DS: And finally you ended up in a Soviet labour camp in Siberia. Do you remember this particular moment?
AŻSB: It was when summer changes into autumn and fields are full of golden crops. I don’t remember the date, it was still 1939. My sister and I were at my granddad’s home. We were working in the field with him, it was surrounded by the forest. All of a sudden granddad stopped working. I saw soldiers coming out from the forest with rifles, rapidly approaching us.
I didn’t know what happened but my body knew and suddenly I started to cry. My sister also was crying. They said: you have 15 minutes to pack. The only one who was thinking clearly was our granddad. He was the bravest. He packed for us. He remembered the First World War, maybe that's why he kept a sober mind. He even hid some keepsakes for us.
DS: But because of his age he stayed in Truszeliszki?
AŻSB: Yes, they didn’t want old people – they were useless. So he packed for the three of us. My mum, my sister, and me.
We travelled in a crowded truck, then by train, and finally we got to Siberia. Well, when we first arrived, we were surprised by the reaction of the people who were already there. They thought that we were a sign of change, that we were there to help, to establish some kind of civilization.
DS: How was the first night? Did you sleep at all?
AŻSB: We were so exhausted. I really wanted to sleep, although the floor was so dirty and we only had a very thin blanket. I couldn't. Not because of fear, emotions, or something. Because of bed bugs. They were all over the place. I didn't know about them before. I was staggered, I kept flicking them off all night long. And every single night it was repeated, but I started not to notice them. The tiredness was too great to have time to think about those creepy creatures.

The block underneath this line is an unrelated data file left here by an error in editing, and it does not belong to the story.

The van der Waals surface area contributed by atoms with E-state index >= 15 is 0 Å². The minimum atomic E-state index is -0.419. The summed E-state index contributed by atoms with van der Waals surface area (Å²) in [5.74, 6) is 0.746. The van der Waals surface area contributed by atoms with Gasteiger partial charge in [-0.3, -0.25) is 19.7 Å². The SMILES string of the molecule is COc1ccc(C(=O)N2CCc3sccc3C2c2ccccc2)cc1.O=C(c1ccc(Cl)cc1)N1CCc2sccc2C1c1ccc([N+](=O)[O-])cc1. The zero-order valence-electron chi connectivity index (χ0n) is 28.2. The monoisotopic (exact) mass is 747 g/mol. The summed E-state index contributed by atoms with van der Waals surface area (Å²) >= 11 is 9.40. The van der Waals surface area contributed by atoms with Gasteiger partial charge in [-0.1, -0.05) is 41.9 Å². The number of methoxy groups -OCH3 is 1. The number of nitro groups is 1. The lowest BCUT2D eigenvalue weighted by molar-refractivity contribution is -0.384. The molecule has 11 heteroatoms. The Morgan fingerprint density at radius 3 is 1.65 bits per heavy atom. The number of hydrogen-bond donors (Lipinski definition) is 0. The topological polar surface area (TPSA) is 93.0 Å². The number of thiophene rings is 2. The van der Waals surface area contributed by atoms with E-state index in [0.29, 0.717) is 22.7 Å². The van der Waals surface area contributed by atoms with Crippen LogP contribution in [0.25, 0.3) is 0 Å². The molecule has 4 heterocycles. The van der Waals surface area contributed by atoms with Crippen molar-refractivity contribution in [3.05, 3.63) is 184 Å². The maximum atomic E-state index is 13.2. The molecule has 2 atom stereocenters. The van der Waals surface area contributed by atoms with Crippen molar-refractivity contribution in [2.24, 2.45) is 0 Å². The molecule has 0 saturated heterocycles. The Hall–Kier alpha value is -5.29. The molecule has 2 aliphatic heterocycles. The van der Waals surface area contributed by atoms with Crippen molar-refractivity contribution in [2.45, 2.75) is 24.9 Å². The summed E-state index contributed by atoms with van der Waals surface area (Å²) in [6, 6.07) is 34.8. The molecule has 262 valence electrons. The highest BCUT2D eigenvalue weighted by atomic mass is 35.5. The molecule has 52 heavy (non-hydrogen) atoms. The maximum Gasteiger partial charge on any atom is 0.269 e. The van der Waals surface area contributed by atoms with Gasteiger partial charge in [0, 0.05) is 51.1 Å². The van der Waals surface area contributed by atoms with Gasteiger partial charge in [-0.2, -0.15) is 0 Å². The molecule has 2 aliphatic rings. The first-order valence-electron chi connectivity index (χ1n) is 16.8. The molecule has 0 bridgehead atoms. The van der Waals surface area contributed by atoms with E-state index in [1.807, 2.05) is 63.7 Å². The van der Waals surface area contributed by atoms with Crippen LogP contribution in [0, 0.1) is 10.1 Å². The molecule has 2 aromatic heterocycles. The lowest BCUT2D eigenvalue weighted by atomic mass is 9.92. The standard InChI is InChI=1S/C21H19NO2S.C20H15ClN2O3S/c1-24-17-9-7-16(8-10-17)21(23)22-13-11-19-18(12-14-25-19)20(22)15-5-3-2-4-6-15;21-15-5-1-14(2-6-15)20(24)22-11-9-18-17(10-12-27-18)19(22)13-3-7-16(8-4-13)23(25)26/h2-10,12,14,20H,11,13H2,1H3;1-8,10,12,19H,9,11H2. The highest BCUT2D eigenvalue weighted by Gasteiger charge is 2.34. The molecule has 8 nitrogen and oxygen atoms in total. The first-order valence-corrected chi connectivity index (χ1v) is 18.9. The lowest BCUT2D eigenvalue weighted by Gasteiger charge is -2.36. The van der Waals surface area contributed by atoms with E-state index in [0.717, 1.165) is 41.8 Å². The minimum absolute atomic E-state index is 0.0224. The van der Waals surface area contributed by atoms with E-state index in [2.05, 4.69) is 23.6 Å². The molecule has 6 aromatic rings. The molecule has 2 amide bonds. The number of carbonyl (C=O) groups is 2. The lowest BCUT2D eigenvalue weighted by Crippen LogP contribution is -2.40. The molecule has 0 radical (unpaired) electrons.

DS: What could a teenage girl do in such difficult conditions? What was your work like?
AŻSB: There were big trees, huge ones, very beautiful. The men cut them down and the rest had to cut them into pieces. We sat next to a fallen tree and cut it with a saw. From one side to another. Once it was so cold that I couldn’t feel my fingers, I couldn’t feel my body, and I passed out. When I woke up, I touched my face and noticed that my tears had turned into little balls of ice.
DS: Let's travel in time a bit. Suddenly, there was a possibility of leaving the gulag.
AŻSB: Nowadays, lots of students and young people are dreaming about trips like this. But when you travel as a refugee, it's not fun at all. We left the camp, stayed in Bakchar for some time and then our dad joined us and we started our odyssey. There was a train, and getting to this train was the most important thing.
From this particular moment, time and space start to expand and shorten in Anna's words. The story stops and starts without time frames. It loses its linearity and begins to look like a star constellation or electrons circling an atom.
DS: Can we dig more in your memory? What is your most vivid memory from this odyssey that started deep in Siberia?
AŻSB: I remember the road. Trucks, sand, camels, tricky roads, and the beautiful Shah's palace. They'd converted two old, rusty barracks for us. It was in 1942. I remember hundreds of children. Paradoxically, it's a very nice memory. For the first time in a very long time, we were able to play, to be kids. I remember that in Tehran they really took care of us; we were even invited to sing for the Shah. We were able to participate in daily mass. Also, I remember the view from the rooftop of the Shah's palace – an amazing city of precious gardens. It was like a city from a fairy tale. Also, I have never seen such beautiful carpets.